In 2021, Aspiration’s carbon credits sales brought in $56 million in revenue compared with $29 million from digital banking (another $14 million came from “consumer sustainability services” like the roundup feature for planting trees). But just as the California fintech is doubling down on this new mission, the future of carbon credits is in question, with experts saying carbon credits’ environmental impact has been grossly overestimated. There’s a “crisis in quality” in carbon offsets, says Barbara Haya, director of the Berkeley Carbon Trading Project, who has been studying offsets for over two decades. “The market is in a huge amount of flux, and anyone who enters has to weather this sense that we don’t know what direction things are going.”

Andrei Cherny’s path to becoming a tech entrepreneur defies convention. He majored in government at Harvard and got a law degree from the University of California at Berkeley in 2003. He then served as White House aide to President Bill Clinton and wrote speeches for Al Gore and John Kerry. Cherny’s next stop was the U.S. Navy as a reserve intelligence officer for eight years until 2011. He also was part of the team that helped Elizabeth Warren launch the Consumer Financial Protection Bureau (CFPB) in 2010.

In 2013, he cofounded Aspiration with Joe Sanberg, who has said he worked on Wall Street for seven years at Tiger Global and Blackstone but who left finance “to pursue what really speaks to my heart, which is to change the world.”

Aspiration took a novel approach to creating a digital-first, branchless bank by appealing to environmentally conscious consumers. It offered features like a “sustainability score” that shows customers how climate-friendly their purchases are. With help from subadvisor UBS, it created its own mutual fund for climate-conscious consumers called Aspiration Redwood, though the fund, which has accumulated only $132 million in assets, has high fees and lackluster performance, according to Morningstar. Like other neobanks, Aspiration is not a licensed bank. But it registered as a broker-dealer so it could earn interest income on customers’ deposits, as opposed to relying only on interchange, the fees merchants pay when consumers swipe their debit and credit cards. Many neobanks have found they can’t survive on interchange alone.


After the pandemic hit and fintech startups saw a surge in adoption from Americans stuck at home, Aspiration grew from roughly 1.5 million customers in early 2020 to five million “purpose-driven members” in the summer of 2021. But those user numbers weren’t quite what they appeared to be. Like other tech startups eager to tout growth above all, Aspiration was referring to the total number of registered emails it had, regardless of whether the customers ever used the product. As of June 2021, it had just 592,148 funded accounts.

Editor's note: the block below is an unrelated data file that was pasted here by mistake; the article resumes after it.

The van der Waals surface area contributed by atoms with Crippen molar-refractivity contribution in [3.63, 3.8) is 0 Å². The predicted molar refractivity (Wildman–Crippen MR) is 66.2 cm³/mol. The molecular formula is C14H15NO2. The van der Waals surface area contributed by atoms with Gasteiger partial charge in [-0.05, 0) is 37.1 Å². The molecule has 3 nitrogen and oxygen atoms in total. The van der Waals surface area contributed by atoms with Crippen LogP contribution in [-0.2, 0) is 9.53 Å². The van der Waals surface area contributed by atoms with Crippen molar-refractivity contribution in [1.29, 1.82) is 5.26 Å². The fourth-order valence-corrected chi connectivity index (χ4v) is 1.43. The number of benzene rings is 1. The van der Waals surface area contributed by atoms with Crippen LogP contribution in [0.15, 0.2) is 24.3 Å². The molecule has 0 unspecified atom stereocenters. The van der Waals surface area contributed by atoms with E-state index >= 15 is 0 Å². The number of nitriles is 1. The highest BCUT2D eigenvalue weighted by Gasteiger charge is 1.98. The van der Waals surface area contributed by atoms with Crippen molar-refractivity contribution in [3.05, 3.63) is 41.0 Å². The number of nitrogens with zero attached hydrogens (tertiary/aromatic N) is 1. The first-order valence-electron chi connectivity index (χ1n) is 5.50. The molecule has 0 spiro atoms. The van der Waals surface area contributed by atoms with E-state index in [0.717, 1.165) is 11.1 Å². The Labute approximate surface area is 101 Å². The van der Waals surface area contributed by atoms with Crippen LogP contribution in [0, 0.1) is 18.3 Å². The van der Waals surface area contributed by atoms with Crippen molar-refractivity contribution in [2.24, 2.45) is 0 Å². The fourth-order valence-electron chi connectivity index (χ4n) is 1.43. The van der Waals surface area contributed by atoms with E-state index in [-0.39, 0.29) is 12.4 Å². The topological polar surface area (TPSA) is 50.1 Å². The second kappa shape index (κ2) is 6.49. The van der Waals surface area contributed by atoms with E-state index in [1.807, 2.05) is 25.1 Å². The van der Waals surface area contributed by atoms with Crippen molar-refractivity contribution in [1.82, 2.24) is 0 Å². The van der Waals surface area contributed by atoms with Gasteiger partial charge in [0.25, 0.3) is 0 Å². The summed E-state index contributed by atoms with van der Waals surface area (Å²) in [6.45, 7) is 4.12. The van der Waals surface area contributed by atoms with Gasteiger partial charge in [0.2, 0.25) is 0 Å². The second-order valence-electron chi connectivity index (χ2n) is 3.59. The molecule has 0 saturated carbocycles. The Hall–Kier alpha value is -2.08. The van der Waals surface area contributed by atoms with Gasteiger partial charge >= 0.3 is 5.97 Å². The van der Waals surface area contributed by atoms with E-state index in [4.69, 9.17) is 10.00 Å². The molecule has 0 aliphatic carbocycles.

Meanwhile, the startup spent extravagantly on marketing to hit aggressive growth targets. In its pitch to go public, Aspiration planned to spend $149 million on marketing in 2021, even though it expected to take in just $98 million in revenue.

Questions arose around its environmental impact claims. Though Cherny had said Aspiration’s partners had planted over 35 million trees, a Pro-Publica article revealed that only about 16 million had been put in the ground. The other 19 million had been funded but not yet planted. “The Aspiration community has supported the planting of more than 35 million trees, an amazing accomplishment we’re really proud of,” Cherny said in response to the criticism. (Today, Aspiration says it has planted more than 100 million trees.)

In October 2021, just as fintech stock valuations were peaking, the company launched Aspiration Zero, a credit card claiming it could “offset the average person’s entire carbon footprint just by using it once a day.” Two months later, it announced that meal delivery service Blue Apron would launch a Blue Apron Aspiration Zero card.


In early 2022, Aspiration started seeing declines in the number of transactions customers were making and the amount of money they were keeping in their accounts, says a former employee. New-user growth slowed dramatically as interest rates rose and the company pulled back on marketing. To make matters worse, the Aspiration Zero card was plagued by technical issues and problems with its partner bank. By December 2022, the card had fewer than 10,000 users, says a former employee. The deal with Blue Apron was called off completely, and today Aspiration Zero is no longer accepting new applications. Asked whether it will come back online, Albrecht says, “We are taking a deep dive and taking a look at the underlying profitability and the underlying quality of all products.”

In December 2022, Aspiration laid off roughly 100 employees, and shortly afterward, Albrecht announced that the company would be focusing on selling carbon credits to corporations. All consumer marketing would be paused, and new features that had been planned for Aspiration’s digital banking business were put on hold, according to a former employee.